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Jong Min Kim, Seung Beom Woo, Zeeihn Lee, Sung Jae Heo, Donghwi Park
RATIONALE: Verbal auditory agnosia is the selective inability to recognize verbal sounds. Patients with this disorder lose the ability to understand language, write from dictation, and repeat words with reserved ability to identify nonverbal sounds. However, to the best of our knowledge, there was no report about verbal auditory agnosia in adult patient with traumatic brain injury. PATIENT CONCERNS: He was able to clearly distinguish between language and nonverbal sounds, and he did not have any difficulty in identifying the environmental sounds...
March 2018: Medicine (Baltimore)
Elena Rusconi
This chapter offers a perspective on the origin, operational definition, historic vicissitudes, and current status of Gerstmann syndrome. The main issues and controversy accompanying Gerstmann syndrome throughout the years are reviewed. The clinical picture of Gerstmann syndrome as it emerges from a series of modern-day pure cases is described. In current clinical practice, a diagnosis of Gerstmann syndrome indicates the concomitant presence of four acquired symptoms: finger agnosia, acalculia, left-right disorientation, and agraphia...
2018: Handbook of Clinical Neurology
A David Milner, Cristiana Cavina-Pratesi
It is argued here that apperceptive object agnosia (generally now known as visual form agnosia) is in reality not a kind of agnosia, but rather a form of "imperception" (to use the term coined by Hughlings Jackson). We further argue that its proximate cause is a bilateral loss (or functional loss) of the visual form processing systems embodied in the human lateral occipital cortex (area LO). According to the dual-system model of cortical visual processing elaborated by Milner and Goodale (2006), area LO constitutes a crucial component of the ventral stream, and indeed is essential for providing the figural qualities inherent in our normal visual perception of the world...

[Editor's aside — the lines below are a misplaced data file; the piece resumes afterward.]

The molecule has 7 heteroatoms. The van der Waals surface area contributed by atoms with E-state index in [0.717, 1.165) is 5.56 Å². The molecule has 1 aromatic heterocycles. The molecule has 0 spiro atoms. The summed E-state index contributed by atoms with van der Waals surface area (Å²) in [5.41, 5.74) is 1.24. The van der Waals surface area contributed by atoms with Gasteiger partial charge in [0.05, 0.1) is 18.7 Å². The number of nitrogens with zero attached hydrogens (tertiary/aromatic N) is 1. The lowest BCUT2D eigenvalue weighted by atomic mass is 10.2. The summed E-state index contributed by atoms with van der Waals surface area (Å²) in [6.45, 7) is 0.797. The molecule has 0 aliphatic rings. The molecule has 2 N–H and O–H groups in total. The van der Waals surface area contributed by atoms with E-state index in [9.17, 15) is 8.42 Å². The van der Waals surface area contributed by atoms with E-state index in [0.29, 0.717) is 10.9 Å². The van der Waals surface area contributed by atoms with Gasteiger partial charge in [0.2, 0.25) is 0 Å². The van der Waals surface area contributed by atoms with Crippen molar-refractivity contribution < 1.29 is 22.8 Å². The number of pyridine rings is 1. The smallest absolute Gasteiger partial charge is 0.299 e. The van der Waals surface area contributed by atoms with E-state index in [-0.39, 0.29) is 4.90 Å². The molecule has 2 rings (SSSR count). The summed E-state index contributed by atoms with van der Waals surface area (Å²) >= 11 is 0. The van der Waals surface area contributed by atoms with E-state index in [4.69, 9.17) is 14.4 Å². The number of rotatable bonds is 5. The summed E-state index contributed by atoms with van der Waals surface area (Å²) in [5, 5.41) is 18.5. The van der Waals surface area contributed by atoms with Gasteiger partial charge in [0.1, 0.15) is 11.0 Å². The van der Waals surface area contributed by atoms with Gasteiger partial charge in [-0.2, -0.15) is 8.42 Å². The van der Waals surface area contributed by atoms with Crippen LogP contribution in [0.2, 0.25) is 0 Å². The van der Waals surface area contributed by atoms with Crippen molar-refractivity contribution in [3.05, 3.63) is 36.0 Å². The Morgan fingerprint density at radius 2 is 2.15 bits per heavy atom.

2018: Handbook of Clinical Neurology
Yves Rossetti, Laure Pisella
This chapter reviews clinical and scientific approaches to optic ataxia. This double historic track allows us to address important issues such as the link between Bálint syndrome and optic ataxia, the alleged double dissociation between optic ataxia and visual agnosia, and the use of optic ataxia to argue for a specific vision-for-action occipitoposterior parietal stream. Clinical cases are described and reveal that perceptual deficits have been long shown to accompany ataxia. Importantly, the term ataxia appears to be misleading as patients exhibit a combination of visual and nonvisual perceptual, attentional, and visuomotor guidance deficits, which are confirmed by experimental approaches...
2018: Handbook of Clinical Neurology
Joost Heutink, Dana L Indorf, Christina Cordes
Visual agnosia and Balint's syndrome are complex neurological disorders of the higher visual system that can have a remarkable impact on individuals' lives. Rehabilitation of these individuals is important to enable participation in everyday activities despite the impairment. However, the literature about the rehabilitation of these disorders is virtually silent. Therefore, the aim of this systematic review is to give an overview of available literature describing treatment approaches and their effectiveness with regard to these disorders...
January 24, 2018: Neuropsychological Rehabilitation
Breno José Alencar Pires Barbosa, Marcelo Houat de Brito, Júlia Chartouni Rodrigues, Gabriel Taricani Kubota, Jacy Bezerra Parmera
A 75-year-old right-handed woman presented to the emergency department with simultanagnosia and right unilateral optic ataxia. Moreover, the patient had agraphia, acalculia, digital agnosia and right-left disorientation, consistent with complete Gerstmann's syndrome. This case highlights the concurrence of Gerstmann's syndrome and unilateral optic ataxia in the acute phase of a left middle cerebral artery stroke.
October 2017: Dementia & Neuropsychologia
Nuria Lacuey, Bilal Zonjy, Johnson P Hampson, M R Sandhya Rani, Anita Zaremba, Rup K Sainju, Brian K Gehlbach, Stephan Schuele, Daniel Friedman, Orrin Devinsky, Maromi Nei, Ronald M Harper, Luke Allen, Beate Diehl, John J Millichap, Lisa Bateman, Mark A Granner, Deidre N Dragon, George B Richerson, Samden D Lhatoo
OBJECTIVE: The aim of this study was to investigate periictal central apnea as a seizure semiological feature, its localizing value, and possible relationship with sudden unexpected death in epilepsy (SUDEP) pathomechanisms. METHODS: We prospectively studied polygraphic physiological responses, including inductance plethysmography, peripheral capillary oxygen saturation (SpO2 ), electrocardiography, and video electroencephalography (VEEG) in 473 patients in a multicenter study of SUDEP...
March 2018: Epilepsia